Dubbed Vancouver House, the result is a twist on the Vancouverism model of urban design: a skinny tower full of people on a broad base that fills in the street, adapted for a ragged corner of the city. “This is,” Mr. Toderian says, “Vancouverism 2.0.” The plans include a lively, pedestrian-friendly zone under the bridge and ramps, including a major public-art project by Rodney Graham, flanked by offices and retail space and a network of courtyards. It is, in other words, just as important for the way it shapes the street as for the way it sculpts the skyline. Getting it right has required the active participation of not just BIG, but the developers and the city.


A model suggests the ‘pixellated’ geometry of BIG’s Toronto project.

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That same recipe will be required in Toronto, when Westbank, partners Allied REIT and Mr. Ingels try a similarly complex piece of urban surgery.

So far the partners have designed creative highrises, with Vancouver House and with Calgary’s Telus Sky. But with their attention to a broader notion of city-building, as at Vancouver House, they promise to add some richness of experience to the city and, perhaps, make serious architecture relevant to the broader culture.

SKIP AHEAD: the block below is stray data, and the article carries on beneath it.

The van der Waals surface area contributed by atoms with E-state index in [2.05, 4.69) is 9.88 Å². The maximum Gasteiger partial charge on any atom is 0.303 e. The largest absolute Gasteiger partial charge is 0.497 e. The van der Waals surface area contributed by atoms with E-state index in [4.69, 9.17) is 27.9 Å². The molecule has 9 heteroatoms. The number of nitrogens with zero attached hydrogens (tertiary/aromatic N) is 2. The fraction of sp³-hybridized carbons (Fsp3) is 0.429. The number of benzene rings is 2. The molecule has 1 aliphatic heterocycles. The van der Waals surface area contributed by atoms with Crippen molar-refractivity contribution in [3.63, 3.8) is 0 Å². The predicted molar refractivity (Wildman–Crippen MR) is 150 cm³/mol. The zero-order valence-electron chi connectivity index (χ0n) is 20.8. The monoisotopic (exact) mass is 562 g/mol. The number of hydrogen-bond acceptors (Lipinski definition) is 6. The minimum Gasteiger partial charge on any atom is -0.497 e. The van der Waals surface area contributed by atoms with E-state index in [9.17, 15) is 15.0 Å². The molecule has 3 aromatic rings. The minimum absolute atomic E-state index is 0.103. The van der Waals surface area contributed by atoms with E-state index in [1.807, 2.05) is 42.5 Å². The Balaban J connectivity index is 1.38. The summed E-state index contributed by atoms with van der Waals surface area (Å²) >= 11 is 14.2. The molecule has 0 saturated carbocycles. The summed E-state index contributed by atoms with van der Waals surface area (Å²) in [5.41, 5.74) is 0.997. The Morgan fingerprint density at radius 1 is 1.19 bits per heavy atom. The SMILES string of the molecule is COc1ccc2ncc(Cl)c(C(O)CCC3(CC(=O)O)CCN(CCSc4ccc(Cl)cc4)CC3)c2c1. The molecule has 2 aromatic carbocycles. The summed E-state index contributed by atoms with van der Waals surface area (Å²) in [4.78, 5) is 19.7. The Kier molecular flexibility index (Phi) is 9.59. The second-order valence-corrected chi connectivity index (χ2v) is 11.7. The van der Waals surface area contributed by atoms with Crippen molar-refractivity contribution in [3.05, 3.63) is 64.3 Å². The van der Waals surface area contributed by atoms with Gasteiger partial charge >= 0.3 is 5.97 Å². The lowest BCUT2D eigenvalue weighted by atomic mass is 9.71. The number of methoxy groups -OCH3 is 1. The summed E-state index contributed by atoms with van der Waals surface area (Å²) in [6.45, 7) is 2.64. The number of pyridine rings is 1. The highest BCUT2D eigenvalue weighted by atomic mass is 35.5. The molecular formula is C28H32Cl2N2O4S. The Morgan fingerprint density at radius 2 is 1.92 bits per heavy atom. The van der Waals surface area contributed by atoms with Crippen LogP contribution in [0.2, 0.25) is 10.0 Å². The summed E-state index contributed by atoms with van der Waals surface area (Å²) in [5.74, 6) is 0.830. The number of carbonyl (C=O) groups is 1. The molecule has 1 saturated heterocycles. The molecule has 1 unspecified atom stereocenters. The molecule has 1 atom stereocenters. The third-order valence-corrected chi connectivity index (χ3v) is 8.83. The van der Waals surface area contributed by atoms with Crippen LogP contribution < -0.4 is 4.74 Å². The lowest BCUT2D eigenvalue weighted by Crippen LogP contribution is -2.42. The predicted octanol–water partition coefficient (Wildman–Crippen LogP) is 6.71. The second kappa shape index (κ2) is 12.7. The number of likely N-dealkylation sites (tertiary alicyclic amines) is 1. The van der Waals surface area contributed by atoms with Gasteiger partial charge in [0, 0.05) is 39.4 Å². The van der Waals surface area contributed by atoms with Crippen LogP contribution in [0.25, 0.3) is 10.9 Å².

This, says Mr. Gillespie, is why he values working with BIG. “We bring them projects where that’s the lens: Where do cities need to get to to solve the problems that we have as a society? That’s what I find interesting about Bjarke and BIG. They’re not just building a nice-looking building – they’re trying to advance the cause.”

Is that cause a more humane city, a more interesting skyline or healthy profits? Mr. Ingels’s entire career so far has been a drive toward an answer to that question: All of the above. Yes is more. BIG’s architecture – loud, iconoclastic and often brilliant – will show us just how far the contemporary city is ready to stretch.

Alex Bozikovic is The Globe and Mail’s architecture critic.


Shelters from the storm: Preparing cities for a changing climate – before it’s too late Rising sea levels, epic droughts, massive flooding: the effects of climate change are already here. How do we adapt? From the Netherlands to Manhattan’s Lower East Side, Alex Bozikovic explores the cutting-edge engineering – and cultural shifts – that could help.
Modern design turns organic as designers play with form and function The hard lines of modern design are being bent, rounded off and curled. Not only is this organic style eye-catching, but as Matthew Hague writes, it’s also often a more efficient use of space.